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U.S. officials: Mitchell eyed for Mideast post

President Barack Obama is preparing to tap George Mitchell, the former Senate Democratic leader, for a top diplomatic post for the Middle East.
/ Source: The Associated Press

George J. Mitchell, the former Senate Democratic leader, is expected to be named as incoming Secretary of State Hillary Rodham Clinton's special envoy for the Mideast, diplomatic officials said Wednesday.

The officials said the White House was preparing an announcement, but the parameters of Mitchell's role were not immediately clear. Recent reports indicated that Dennis Ross, longtime U.S. negotiator, would be an adviser to Clinton on Mideast policy and that remains the plan, said the officials, who spoke on condition of anonymity because they were not authorized to speak publicly about the move.

President Obama has vowed to move swiftly to meet challenges in the Middle East and other troubled overseas regions. In his inauguration address on Tuesday, he described the United States as a friend of all as it seeks "a future of peace and dignity." Obama renewed that commitment in telephone calls Wednesday to Egyptian President Hosni Mubarak, Israeli Prime Minister Ehud Olmert, Jordan's King Abdullah and Palestinian President Mahmoud Abbas, White House press secretary Robert Gibbs said.

"He used this opportunity on his first day in office to communicate his commitment to active engagement in pursuit of Arab-Israeli peace from the beginning of his term, and to express his hope for their continued cooperation and leadership," White House press secretary Robert Gibbs said.

In taking the Mideast envoy post, Mitchell, 75, will return to a role he pursued during President Bill Clinton's presidency after his tenure as Senate majority leader from 1989 to 1995. The former senior senator from Maine, Mitchell took on several difficult diplomatic assignments, including chairing peace talks on Northern Ireland.

Mitchell also led an international commission to investigate violence in the Middle East. His report, issued in spring 2001, after Clinton had left office, called for a freeze on Israeli settlements on the West Bank and a Palestinian crackdown on terrorism.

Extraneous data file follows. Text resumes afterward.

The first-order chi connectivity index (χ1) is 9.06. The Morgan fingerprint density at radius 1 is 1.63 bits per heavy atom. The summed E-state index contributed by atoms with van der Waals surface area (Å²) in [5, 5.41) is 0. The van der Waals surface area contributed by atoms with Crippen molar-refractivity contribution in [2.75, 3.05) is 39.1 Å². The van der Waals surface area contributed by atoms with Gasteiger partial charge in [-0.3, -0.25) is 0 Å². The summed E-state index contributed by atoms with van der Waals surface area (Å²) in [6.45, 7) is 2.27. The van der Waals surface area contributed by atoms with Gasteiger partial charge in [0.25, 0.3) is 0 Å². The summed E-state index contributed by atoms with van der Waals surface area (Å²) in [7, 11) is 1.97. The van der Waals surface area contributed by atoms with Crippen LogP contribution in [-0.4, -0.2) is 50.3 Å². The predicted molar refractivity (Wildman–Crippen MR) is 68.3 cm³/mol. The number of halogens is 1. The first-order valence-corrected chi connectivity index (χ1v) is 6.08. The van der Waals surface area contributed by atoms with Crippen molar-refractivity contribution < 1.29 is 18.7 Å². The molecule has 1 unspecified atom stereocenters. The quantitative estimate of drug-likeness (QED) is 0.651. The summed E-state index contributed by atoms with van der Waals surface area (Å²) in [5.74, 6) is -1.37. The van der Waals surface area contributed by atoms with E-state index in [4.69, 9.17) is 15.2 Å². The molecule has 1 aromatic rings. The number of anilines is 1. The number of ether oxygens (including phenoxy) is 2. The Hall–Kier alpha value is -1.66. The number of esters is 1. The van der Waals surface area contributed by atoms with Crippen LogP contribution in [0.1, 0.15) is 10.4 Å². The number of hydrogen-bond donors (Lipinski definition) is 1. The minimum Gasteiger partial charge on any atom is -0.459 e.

Mitchell also headed a 20-month investigation for major league baseball into ballplayers' use of performance-enhancing drugs.

Aaron David Miller, a longtime U..S. negotiator in the area, said the appointment of Mitchell loomed as the most important one Obama would make.

"It reflects a serious commitment by the new administration to addressing the Arab-Israeli crisis, he has real negotiating experience in Northern Ireland and the Middle East and he understands the requirements of both sides," Miller said in an interview.

The White House also is expected to announce appointment of Richard Holbrooke, a former U.S. ambassador to the United Nations and Bosnia peacemaker, as a special adviser to Clinton on Pakistan and Afghanistan.

On Tuesday, Obama signaled to the Muslim world that "we seek a new way forward, based on mutual interest and mutual respect."

In Amman, the Jordanian government said Abdullah told Obama he looked forward to working with the president on the basis of a two-state solution, one state for Israel and the other for Palestinians.

The king considers it "the only way to ensure security and stability in the region," the Jordanian information office said.

Eygpt's Mubarak, in a congratulatory message, told Obama the region has "high hopes that your administration will deal with the Palestinian issue from its first day as an immediate priority and a key for solving other issues in the Middle East.'